Monday, May 3, 2010

The Art of Learning : Part 3

This my last post with my notes from The Art of Learning: An Inner Journey to Optimal Performance by Josh Waitzkin.

Part 3 : Bringing It All Together

The better we are at recovering, the greater potential we have to endure and perform under stress. Cardiovascular training can have a profound effect on your ability to quickly release tension and recover from mental exhaustion. When doing interval training (e.g. weightworkouts) monitor precisely how much time to leave between sets so that your muscles have ample time to recover, but are still pushed to improve their recovery time e.g. 3 sets of 15 reps -> 45 s. rest, 3 sets of 12 reps -> 50 s. rest, 3*10 -> 55 s., 3*8 -> 1 min. In time with consistent work, rest periods can be incrementally shortened.

1st step to mastering the zone is to practice the ebb and flow of stress and recovery => interval training. With practice, increase the intensity and duration of your sprints, and gradually condense rest periods. Incorporate the rhythm of stress and recovery into all aspects of your life.

Spend a few minutes a day doing some simple meditation practice in which your mind gathers and releases with the ebb and flow of your breath. Get better at releasing tension and coming back with a full tank of gas in your everyday activities, both physical and mental. Learning how to relax under pressure is a key first step to tapping into the potential of the unconscious mind.

A roadblock to release the tension during breaks of intense competition is the fear of whether we will be able to get it back. Important to relax between two matches. In long tournaments, the ability to sleep at night is one of the most decisive factors.

Simplicity, the everyday is where success, let alone happiness emerges.

Building a trigger for the zone :

  • when are you closest to serene focus ? (e.g. taking a bath, jogging, swimming, listening to music, ...)
  • create a four- or five-step routine that builds up to this activity: e.g.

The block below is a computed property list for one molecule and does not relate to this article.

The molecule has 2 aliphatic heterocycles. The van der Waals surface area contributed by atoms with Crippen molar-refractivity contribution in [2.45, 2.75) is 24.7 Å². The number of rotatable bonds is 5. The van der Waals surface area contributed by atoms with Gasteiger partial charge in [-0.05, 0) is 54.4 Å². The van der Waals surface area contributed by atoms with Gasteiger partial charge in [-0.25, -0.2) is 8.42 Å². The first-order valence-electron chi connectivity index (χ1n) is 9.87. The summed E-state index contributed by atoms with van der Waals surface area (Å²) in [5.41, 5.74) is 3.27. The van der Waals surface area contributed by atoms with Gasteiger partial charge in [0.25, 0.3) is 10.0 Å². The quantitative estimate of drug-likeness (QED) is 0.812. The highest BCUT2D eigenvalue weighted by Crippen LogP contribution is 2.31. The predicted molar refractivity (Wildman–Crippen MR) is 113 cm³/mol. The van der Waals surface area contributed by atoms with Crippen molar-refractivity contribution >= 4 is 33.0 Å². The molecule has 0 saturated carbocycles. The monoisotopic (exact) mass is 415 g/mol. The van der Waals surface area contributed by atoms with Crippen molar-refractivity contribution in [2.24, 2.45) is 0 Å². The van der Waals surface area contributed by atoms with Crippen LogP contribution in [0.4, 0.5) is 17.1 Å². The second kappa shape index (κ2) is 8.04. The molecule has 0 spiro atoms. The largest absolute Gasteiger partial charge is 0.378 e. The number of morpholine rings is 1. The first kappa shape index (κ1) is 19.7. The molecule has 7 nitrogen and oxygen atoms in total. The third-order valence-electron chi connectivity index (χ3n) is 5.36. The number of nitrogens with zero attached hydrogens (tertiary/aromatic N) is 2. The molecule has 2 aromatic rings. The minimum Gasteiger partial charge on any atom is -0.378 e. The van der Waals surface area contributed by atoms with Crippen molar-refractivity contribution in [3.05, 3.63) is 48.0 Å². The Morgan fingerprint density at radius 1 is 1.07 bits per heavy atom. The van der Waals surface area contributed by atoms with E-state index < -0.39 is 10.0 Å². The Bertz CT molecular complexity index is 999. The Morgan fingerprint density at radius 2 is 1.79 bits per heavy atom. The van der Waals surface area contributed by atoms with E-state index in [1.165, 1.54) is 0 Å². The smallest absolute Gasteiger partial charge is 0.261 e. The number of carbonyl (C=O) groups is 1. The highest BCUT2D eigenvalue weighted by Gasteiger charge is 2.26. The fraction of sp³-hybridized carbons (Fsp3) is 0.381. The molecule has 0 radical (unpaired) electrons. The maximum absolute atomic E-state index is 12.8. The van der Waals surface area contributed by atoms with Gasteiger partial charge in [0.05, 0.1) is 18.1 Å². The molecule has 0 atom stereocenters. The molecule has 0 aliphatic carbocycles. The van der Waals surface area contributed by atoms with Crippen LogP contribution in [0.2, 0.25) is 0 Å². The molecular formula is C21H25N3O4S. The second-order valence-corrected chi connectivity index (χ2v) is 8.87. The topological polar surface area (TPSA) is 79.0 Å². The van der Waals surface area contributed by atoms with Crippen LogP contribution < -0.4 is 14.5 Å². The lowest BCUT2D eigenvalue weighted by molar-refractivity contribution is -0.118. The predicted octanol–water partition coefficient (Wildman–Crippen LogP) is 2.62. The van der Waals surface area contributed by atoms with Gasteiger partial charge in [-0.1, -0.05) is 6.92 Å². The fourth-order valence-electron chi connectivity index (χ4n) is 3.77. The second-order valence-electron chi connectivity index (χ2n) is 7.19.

1. eat a light consistent snack for 10 min
    2. 15 min of meditation
    3. 10 min of stretching
    4. 10 min of listening to music you like (always the same long song)
    5. perform the activity you chose
  • go through this routine everyday for at least a month
  • after that replace step 5 by an activity for which you want to be in the zone

The result is that a physiological connection is formed between the routine and the activity it precedes. Once the routine is internalized, it can be used before any activity and a similar state of mind will emerge. Determine your personal routine by your individual taste.

Next step is to gradually alter the routine so that it is similar enough so as to have the same physiological effect, but slightly different so as to make the "trigger" both lower maintenance and more flexible. Key is to make the changes incrementally. This type of condensing practice can do wonders to raise our quality of life, once a simple inhalation can trigger a state of tremendous alertness, our moment-to-moment awareness becomes blissful.

Key to nutrition in unpredictable environments is to always be prepared for exertion by being nourished, but never have too full a stomach and thereby dull your senses.

3 steps to resilient, self-sufficient performance :

  1. learn to flow with distraction, like a blade of grass bending in the wind
  2. learn to use distraction, inspire yourself with what initially would have thrown you off your game
  3. learn to re-create the inspiring settings internally
Only way to succeed is to acknowledge reality and funnel it, take the nerves and use them. We must be prepared for imperfection. If we rely on having no nerves, on not being thrown off by a big miss, or on the exact replication of a certain mindset, then when the pressure is high enough, or when the pain is too piercing to ignore, our ideal state will shatter.

Soft zone approach is much more organic and useful than denial. Instead of running from our emotions or being swept away by their initial gusts, we should learn to sit with them, become at piece and with their unique flavors and ultimately discover deep pools of inspiration.

Introspect. Discover what states work best for you and build condensed triggers so you can pull from your deepest reservoirs of inspiration at will.

Once you have found the profound refinement of a skill, no matter how small it may be, we can then use that feeling as a beacon of quality as we expand our focus onto more and more material. The technical afterthoughts of a truly great one can appear to be divine inspiration to the lesser artist. Create a body of theory around a fleeting moment of inspiration.

This where my notes from the last part of The Art of Learning: An Inner Journey to Optimal Performance by Josh Waitzkin. As in part 1 and part 2 does the last part contain lots of personal stories from Josh with as last chapter a great story about Josh becoming a Push Hands World Champion.

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